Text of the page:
Smoke Eaters under construction

The Trail Smoke Eaters are officially in desperation mode.

The Trail Smoke Eaters are officially in desperation mode, frantically trying to build a winning team or at least one that doesn’t lose quite as much.

With only three wins in 17 games, the Smokies sent captain Logan Proust, one of the last remaining homegrown talents, to Cowichan Valley Friday.

When a team jettisons an aging veteran to a contender – like the Boston Bruins did Raymond Bourque to Colorado in March of 2000 – it usually means the team is raising the white flag on the season.(Of course it also usually happens at the end of a season not 14 games into it.)

It’s too early to say, but the trade is probably beneficial to both Proulx and the Smokies.

The 20-year-old veteran managed just a goal and two assists this year, 11 points last season and has been getting marginal ice time playing on the third and fourth lines.

He’s played 66 games (not scored 66-points as I mistakenly wrote in Monday’s article) for the Smoke Eaters and has been a character guy on and off the ice.

I like Logan but it’s a good move for the Trail native who is going to a contending team, coached by a familiar face.

Former Smokie coach Jim Ingram said he is very excited to get Proulx in Cowichan. He also bent over backwards to voice his support for the Smokies’ coaching staff, recognizing the difficulty of rebuilding a team from the ground up and playing in a city with high expectations and a low threshold for losing.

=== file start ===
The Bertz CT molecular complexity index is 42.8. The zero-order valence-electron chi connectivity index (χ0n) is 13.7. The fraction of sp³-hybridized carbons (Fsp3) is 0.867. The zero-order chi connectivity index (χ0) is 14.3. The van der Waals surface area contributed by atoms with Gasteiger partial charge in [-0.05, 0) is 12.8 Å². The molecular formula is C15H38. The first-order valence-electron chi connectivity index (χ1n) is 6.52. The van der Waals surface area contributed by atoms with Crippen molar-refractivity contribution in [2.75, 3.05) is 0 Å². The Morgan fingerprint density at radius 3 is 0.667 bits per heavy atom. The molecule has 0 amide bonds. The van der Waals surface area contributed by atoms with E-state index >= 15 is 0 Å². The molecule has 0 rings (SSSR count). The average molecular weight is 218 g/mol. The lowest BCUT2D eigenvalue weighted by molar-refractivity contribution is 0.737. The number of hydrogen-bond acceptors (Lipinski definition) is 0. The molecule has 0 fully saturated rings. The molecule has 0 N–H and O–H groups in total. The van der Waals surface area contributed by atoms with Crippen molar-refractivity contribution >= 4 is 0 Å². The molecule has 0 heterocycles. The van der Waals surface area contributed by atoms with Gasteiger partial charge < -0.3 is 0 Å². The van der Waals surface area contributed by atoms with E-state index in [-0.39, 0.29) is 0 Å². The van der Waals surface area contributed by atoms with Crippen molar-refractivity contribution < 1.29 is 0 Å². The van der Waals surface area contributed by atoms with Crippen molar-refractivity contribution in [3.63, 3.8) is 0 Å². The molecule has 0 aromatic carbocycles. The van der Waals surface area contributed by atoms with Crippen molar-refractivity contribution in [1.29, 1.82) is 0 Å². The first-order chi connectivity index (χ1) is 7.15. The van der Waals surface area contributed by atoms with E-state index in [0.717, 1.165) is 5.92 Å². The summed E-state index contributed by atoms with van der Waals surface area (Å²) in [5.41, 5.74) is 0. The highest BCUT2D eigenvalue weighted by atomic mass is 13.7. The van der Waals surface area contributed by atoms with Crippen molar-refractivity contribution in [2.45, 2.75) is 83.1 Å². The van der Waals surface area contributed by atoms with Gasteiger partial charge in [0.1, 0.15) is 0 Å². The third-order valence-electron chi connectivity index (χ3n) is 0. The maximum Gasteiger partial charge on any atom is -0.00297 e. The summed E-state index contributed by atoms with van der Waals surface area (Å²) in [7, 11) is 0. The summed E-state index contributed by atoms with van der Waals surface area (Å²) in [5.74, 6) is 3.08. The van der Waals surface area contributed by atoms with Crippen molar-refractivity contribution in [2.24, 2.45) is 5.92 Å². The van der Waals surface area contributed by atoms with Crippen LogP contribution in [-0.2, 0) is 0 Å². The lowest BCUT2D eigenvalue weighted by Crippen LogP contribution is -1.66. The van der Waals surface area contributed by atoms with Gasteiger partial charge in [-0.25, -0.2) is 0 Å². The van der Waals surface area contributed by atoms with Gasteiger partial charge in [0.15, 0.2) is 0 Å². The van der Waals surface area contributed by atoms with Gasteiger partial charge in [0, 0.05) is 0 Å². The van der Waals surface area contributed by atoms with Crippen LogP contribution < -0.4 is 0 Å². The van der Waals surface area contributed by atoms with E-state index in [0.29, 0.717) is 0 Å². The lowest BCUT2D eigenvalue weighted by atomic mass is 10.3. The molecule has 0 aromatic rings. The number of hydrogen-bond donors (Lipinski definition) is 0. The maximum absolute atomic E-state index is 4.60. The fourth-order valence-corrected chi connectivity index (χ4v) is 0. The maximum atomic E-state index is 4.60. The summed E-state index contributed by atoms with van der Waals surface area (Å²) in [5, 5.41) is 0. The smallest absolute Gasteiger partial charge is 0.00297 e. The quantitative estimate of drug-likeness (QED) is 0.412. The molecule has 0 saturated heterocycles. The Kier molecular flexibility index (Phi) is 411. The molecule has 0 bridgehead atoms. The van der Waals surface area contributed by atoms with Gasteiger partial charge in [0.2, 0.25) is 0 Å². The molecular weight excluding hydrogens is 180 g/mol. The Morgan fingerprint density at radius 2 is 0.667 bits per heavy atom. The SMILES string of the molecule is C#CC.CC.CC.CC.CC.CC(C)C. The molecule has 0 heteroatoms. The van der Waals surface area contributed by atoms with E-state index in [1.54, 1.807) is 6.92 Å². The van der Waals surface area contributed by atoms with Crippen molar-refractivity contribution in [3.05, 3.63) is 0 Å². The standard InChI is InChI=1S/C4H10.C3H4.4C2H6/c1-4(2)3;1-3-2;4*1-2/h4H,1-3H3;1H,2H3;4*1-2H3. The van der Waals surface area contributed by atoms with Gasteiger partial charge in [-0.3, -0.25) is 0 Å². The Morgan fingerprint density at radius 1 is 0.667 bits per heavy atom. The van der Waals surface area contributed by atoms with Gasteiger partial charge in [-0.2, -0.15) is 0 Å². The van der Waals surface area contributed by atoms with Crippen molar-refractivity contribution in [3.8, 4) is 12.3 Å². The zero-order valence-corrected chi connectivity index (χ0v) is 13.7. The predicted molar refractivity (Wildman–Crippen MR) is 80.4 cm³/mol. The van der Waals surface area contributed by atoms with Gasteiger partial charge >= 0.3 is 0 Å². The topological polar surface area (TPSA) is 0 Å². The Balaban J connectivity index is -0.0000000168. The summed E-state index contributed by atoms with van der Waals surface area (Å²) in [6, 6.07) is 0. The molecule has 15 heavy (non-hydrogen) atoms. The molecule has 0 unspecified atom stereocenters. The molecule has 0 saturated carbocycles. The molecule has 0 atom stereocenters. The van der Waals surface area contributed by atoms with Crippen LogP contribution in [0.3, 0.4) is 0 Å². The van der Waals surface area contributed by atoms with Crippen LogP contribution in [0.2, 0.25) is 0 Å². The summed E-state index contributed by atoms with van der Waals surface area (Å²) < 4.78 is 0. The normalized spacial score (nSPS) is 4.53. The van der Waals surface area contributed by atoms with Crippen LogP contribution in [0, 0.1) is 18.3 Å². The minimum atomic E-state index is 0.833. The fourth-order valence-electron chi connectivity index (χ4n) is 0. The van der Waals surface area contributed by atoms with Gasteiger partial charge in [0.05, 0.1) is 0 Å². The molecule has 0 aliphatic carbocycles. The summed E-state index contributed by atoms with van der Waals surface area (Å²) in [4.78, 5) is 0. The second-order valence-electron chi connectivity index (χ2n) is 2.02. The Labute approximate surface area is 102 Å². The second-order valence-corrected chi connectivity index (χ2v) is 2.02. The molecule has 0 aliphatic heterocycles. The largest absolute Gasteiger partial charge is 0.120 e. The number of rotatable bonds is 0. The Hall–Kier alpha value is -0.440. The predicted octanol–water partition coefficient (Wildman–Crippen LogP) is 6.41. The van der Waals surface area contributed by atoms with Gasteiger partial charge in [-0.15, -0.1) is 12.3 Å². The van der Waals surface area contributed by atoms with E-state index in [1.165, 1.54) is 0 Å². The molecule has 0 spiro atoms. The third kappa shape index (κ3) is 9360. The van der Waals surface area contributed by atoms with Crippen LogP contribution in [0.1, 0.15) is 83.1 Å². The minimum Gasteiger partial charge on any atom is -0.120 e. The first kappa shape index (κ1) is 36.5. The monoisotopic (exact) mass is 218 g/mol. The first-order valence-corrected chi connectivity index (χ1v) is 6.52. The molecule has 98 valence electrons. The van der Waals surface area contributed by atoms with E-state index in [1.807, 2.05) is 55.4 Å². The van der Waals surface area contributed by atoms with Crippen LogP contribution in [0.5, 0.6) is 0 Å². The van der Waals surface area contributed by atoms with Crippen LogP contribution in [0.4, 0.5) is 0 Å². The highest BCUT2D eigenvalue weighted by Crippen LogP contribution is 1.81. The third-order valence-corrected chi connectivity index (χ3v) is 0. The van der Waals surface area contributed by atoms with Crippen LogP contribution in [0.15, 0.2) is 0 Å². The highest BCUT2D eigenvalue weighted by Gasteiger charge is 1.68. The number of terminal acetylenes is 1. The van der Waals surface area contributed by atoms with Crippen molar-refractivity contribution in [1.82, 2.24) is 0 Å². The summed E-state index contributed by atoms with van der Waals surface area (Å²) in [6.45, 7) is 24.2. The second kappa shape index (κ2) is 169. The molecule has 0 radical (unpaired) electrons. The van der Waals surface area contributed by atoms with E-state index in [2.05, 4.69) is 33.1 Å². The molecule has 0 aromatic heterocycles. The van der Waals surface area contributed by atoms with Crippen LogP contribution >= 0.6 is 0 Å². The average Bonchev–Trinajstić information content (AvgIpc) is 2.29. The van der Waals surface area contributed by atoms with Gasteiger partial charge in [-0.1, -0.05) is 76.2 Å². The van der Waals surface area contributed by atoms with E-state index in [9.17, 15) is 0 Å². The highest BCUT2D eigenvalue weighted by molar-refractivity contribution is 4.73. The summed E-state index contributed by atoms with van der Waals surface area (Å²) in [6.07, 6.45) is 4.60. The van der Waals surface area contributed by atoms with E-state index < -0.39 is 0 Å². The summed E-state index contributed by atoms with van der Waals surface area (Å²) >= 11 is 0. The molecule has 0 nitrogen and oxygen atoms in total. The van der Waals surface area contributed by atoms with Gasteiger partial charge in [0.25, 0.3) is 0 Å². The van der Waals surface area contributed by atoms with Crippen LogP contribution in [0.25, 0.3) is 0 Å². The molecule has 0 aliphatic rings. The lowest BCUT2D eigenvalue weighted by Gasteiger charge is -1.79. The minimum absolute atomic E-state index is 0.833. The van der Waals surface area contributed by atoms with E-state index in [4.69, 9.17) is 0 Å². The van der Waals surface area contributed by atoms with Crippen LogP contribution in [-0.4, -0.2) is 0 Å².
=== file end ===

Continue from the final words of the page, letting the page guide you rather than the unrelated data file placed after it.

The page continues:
Nor is it easy for a local kid to play in front of hometown fans especially wearing the “C”. It’s great when playing well but once you struggle, a select group of fans, often fueled by beer more than brains, can be a little overzealous in their criticism.

Guys like Travis St. Denis and Steve Koshey know this all too well.

On the positive side, Proulx’s exodus will also open a spot for a younger player that may improve the Smokies in the long run.

Let’s face it, the Smokies aren’t just renovating. It’s a team under construction, in fact, they are still pouring the foundation.

As of today, only three players remain from last year’s team, Clayton McEwan, Adam Boytinck and Eric Cooper.

Last season’s team had eight returning players and finished fifth in what was widely considered a good year for the team.

New players continue to move in and out of the lineup, the recent being Conner Tiechko from Prince George. There have been great additions like Clayton Chessa and Nick Wong and Adam Fares has had flashes of brilliance when he’s not hurt.

They’ve competed in most games, beat Penticton and their win Sunday against Westside is promising. But just when they seem to make headway, injuries decimate their lineup.

The Smokies lost the services of four of its regular players this past weekend and will look to add four or five APs to replace the regulars.

It’s hard to maintain any momentum when you don’t know who you’re lining up with on any given night.

Make no mistake, this is first-year coach Bill Birks’ project and despite the casualties, both injured and traded, he’s assembled the tools to build a solid squad.

The Smokies are not about to surrender and hopefully, by the second half, the team will come together and  win at least as many as they lose.

Perhaps the two best assets we can have, and the only ones available to us, is patience and hard work. Like character, it’s hard to say how solid a team is until it’s built.